Being a relief mammal keeper can be difficult. You need to be trained to work in multiple areas, remember all the safety protocols, and know how to identify individual animals, as well as build a relationship with those animals so that you work well with them and have the ability to notice when something is out of the ordinary. However, being a relief keeper also has benefits. You have the opportunity to work with a variety of animals in different areas of the San Diego Zoo, assist with training new behaviors or maintain existing ones, and be there to help wherever and whenever the department needs you. When I found out I was needed to help monitor our pregnant panda, Bai Yun, for signs of labor and later to monitor Mom and cub’s well-being, I accepted the mission. After all, it is my job! Once I found out that mission would take place overnight, from 7:30 p.m. to 4 a.m., by myself for two weeks, my mind began racing. Would I be able to stay up all night? If something went wrong, how quickly could someone back me up? Would I be able to stay up all night? How well can I work all the camera equipment?
All of those anxious feelings quickly turned to excitement about what I was going to be a part of. How many people can say that their job required them to spend 80 hours monitoring a mother panda and her brand new cub?! What an amazing 80 hours it has been! Sure, much of the time was spent watching Bai Yun sleep in the den, but all of those hours were worth it when I was fortunate to be the only keeper on duty the first time Bai Yun left the den, giving me and anyone else watching Panda Cam the very first look at the new cub! I will never forget that moment: Monday, July 30, at 9:10 p.m.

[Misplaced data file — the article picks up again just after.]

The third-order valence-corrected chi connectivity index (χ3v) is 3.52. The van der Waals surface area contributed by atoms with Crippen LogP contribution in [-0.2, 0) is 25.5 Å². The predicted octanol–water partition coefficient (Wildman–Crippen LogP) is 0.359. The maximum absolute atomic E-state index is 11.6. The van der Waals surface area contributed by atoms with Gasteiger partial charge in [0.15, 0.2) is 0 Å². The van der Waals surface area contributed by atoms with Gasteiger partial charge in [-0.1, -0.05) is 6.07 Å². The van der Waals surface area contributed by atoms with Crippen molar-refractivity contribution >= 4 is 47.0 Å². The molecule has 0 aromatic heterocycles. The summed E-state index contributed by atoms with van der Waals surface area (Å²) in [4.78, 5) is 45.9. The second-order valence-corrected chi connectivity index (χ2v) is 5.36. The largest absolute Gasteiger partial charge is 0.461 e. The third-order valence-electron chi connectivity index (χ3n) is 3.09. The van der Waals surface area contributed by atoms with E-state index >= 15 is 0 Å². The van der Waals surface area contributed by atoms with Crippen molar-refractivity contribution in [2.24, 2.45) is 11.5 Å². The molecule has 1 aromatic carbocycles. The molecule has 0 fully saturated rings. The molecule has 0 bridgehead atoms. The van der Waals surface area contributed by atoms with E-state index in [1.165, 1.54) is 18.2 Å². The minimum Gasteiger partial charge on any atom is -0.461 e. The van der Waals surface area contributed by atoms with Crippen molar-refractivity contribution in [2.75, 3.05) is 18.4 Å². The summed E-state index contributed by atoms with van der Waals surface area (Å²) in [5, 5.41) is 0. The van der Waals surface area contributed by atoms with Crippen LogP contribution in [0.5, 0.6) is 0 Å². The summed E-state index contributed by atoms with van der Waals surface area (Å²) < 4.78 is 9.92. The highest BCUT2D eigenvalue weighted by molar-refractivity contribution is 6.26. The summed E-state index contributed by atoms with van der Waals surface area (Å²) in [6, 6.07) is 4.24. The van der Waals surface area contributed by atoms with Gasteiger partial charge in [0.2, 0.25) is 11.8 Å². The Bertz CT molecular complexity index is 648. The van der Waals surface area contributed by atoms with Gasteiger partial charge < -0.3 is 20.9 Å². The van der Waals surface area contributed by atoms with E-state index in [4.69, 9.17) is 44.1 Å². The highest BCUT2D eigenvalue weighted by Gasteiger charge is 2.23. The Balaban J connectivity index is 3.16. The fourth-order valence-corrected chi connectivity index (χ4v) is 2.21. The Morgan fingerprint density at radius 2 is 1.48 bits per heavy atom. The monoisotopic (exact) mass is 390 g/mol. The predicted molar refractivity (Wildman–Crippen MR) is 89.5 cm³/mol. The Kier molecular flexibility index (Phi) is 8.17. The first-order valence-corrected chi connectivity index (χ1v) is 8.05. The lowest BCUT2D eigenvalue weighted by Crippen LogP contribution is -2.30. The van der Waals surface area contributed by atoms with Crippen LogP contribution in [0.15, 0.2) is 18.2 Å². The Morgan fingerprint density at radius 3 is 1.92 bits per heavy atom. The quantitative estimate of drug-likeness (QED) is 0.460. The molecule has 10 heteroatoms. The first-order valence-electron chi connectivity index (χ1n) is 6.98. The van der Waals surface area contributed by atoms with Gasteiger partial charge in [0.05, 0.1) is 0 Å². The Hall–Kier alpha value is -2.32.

I noticed Bai Yun re-positioning a lot, then all of a sudden she stood up and walked out of the den, leaving the cub flailing about and squawking. I was so excited but had to do my best to contain myself in order to do my job and gather as much information as possible. First, note the time; second, work the camera to get a good look at the cub; and finally, try to figure out where Bai Yun left, why, and what time she returned. Somehow I was able to accomplish all that while being in absolute amazement of what I was witnessing. I had been hearing the tiny cub off and on, but now I was able to see it and, more importantly, see that it was doing well. Of course, Bai Yun has been a mother five times before, but I wasn’t there for those cubs; this was my first time seeing her with a newborn, watching her enormous paws and mouth so carefully embrace this 4-ounce being, and it was unforgettable.
Since that unveiling of her cub, I have had several more opportunities to see it, as well as witness her gentle care, yet every time feels like the first. While it has been a great couple of weeks sitting in front of monitors, logging hours of observations, and being part of a new life, it is time to get back to my regular schedule of more physically demanding work wherever the department needs me. I get to work in the sun again with all the other amazing animals I have missed. Being a relief keeper is a tough job, but as they say, somebody has to do it. I’m happy that somebody is me!
Jennifer Chapman is a keeper at the San Diego Zoo.